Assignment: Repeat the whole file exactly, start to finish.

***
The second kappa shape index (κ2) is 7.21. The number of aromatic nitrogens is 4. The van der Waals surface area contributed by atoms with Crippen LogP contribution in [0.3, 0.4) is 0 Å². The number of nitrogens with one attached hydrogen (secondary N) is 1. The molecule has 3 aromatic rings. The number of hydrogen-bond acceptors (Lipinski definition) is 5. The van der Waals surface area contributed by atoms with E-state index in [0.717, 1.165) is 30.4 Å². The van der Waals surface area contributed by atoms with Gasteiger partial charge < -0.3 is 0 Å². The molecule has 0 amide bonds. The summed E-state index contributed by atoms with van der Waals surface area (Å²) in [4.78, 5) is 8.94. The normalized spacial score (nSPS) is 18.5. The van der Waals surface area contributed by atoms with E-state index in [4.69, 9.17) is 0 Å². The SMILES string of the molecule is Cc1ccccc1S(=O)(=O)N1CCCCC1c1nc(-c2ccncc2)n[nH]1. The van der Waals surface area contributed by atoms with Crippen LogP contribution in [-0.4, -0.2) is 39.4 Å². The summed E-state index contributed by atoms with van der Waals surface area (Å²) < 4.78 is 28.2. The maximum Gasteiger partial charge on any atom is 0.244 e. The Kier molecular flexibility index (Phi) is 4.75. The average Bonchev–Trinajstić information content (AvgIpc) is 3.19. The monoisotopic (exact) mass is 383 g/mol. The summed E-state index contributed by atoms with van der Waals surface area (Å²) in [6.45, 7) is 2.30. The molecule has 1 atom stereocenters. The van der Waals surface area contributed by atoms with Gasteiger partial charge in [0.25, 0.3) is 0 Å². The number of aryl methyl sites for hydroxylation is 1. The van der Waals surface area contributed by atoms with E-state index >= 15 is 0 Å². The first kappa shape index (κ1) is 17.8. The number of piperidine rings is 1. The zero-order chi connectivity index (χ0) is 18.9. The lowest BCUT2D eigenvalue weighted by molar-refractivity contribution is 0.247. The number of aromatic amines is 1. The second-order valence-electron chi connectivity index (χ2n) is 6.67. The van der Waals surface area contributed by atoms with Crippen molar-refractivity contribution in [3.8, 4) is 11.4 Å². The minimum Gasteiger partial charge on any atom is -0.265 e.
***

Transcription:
The second kappa shape index (κ2) is 7.21. The number of aromatic nitrogens is 4. The van der Waals surface area contributed by atoms with Crippen LogP contribution in [0.3, 0.4) is 0 Å². The number of nitrogens with one attached hydrogen (secondary N) is 1. The molecule has 3 aromatic rings. The number of hydrogen-bond acceptors (Lipinski definition) is 5. The van der Waals surface area contributed by atoms with E-state index in [0.717, 1.165) is 30.4 Å². The van der Waals surface area contributed by atoms with Gasteiger partial charge < -0.3 is 0 Å². The molecule has 0 amide bonds. The summed E-state index contributed by atoms with van der Waals surface area (Å²) in [4.78, 5) is 8.94. The normalized spacial score (nSPS) is 18.5. The van der Waals surface area contributed by atoms with E-state index in [4.69, 9.17) is 0 Å². The SMILES string of the molecule is Cc1ccccc1S(=O)(=O)N1CCCCC1c1nc(-c2ccncc2)n[nH]1. The van der Waals surface area contributed by atoms with Crippen LogP contribution in [-0.4, -0.2) is 39.4 Å². The summed E-state index contributed by atoms with van der Waals surface area (Å²) < 4.78 is 28.2. The maximum Gasteiger partial charge on any atom is 0.244 e. The Kier molecular flexibility index (Phi) is 4.75. The average Bonchev–Trinajstić information content (AvgIpc) is 3.19. The monoisotopic (exact) mass is 383 g/mol. The summed E-state index contributed by atoms with van der Waals surface area (Å²) in [6.45, 7) is 2.30. The molecule has 1 atom stereocenters. The van der Waals surface area contributed by atoms with Gasteiger partial charge in [0.25, 0.3) is 0 Å². The number of aryl methyl sites for hydroxylation is 1. The van der Waals surface area contributed by atoms with E-state index >= 15 is 0 Å². The first kappa shape index (κ1) is 17.8. The number of piperidine rings is 1. The zero-order chi connectivity index (χ0) is 18.9. The lowest BCUT2D eigenvalue weighted by molar-refractivity contribution is 0.247. The number of aromatic amines is 1. The second-order valence-electron chi connectivity index (χ2n) is 6.67. The van der Waals surface area contributed by atoms with Crippen molar-refractivity contribution in [3.8, 4) is 11.4 Å². The minimum Gasteiger partial charge on any atom is -0.265 e.